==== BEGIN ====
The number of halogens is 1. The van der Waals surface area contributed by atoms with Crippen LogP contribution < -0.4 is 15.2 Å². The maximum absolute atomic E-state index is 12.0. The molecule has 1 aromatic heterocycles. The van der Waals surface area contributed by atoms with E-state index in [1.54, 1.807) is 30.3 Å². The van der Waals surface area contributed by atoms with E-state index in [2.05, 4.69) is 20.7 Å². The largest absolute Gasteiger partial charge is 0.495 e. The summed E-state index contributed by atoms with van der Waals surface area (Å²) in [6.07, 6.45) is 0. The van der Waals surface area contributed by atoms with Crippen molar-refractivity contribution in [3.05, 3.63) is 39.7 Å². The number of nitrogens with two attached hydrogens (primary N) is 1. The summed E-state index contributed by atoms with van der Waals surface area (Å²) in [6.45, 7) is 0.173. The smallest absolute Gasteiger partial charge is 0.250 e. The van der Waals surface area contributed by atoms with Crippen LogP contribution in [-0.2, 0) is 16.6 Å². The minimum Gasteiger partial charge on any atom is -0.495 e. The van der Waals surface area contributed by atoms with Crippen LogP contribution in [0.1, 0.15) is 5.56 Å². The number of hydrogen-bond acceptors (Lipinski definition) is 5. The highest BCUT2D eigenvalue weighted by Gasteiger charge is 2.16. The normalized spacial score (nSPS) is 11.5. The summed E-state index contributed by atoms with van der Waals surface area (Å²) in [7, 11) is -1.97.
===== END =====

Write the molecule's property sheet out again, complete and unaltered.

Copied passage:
The number of halogens is 1. The van der Waals surface area contributed by atoms with Crippen LogP contribution < -0.4 is 15.2 Å². The maximum absolute atomic E-state index is 12.0. The molecule has 1 aromatic heterocycles. The van der Waals surface area contributed by atoms with E-state index in [1.54, 1.807) is 30.3 Å². The van der Waals surface area contributed by atoms with E-state index in [2.05, 4.69) is 20.7 Å². The largest absolute Gasteiger partial charge is 0.495 e. The summed E-state index contributed by atoms with van der Waals surface area (Å²) in [6.07, 6.45) is 0. The van der Waals surface area contributed by atoms with Crippen molar-refractivity contribution in [3.05, 3.63) is 39.7 Å². The number of nitrogens with two attached hydrogens (primary N) is 1. The summed E-state index contributed by atoms with van der Waals surface area (Å²) in [6.45, 7) is 0.173. The smallest absolute Gasteiger partial charge is 0.250 e. The van der Waals surface area contributed by atoms with Crippen LogP contribution in [-0.2, 0) is 16.6 Å². The minimum Gasteiger partial charge on any atom is -0.495 e. The van der Waals surface area contributed by atoms with Crippen LogP contribution in [0.1, 0.15) is 5.56 Å². The number of hydrogen-bond acceptors (Lipinski definition) is 5. The highest BCUT2D eigenvalue weighted by Gasteiger charge is 2.16. The normalized spacial score (nSPS) is 11.5. The summed E-state index contributed by atoms with van der Waals surface area (Å²) in [7, 11) is -1.97.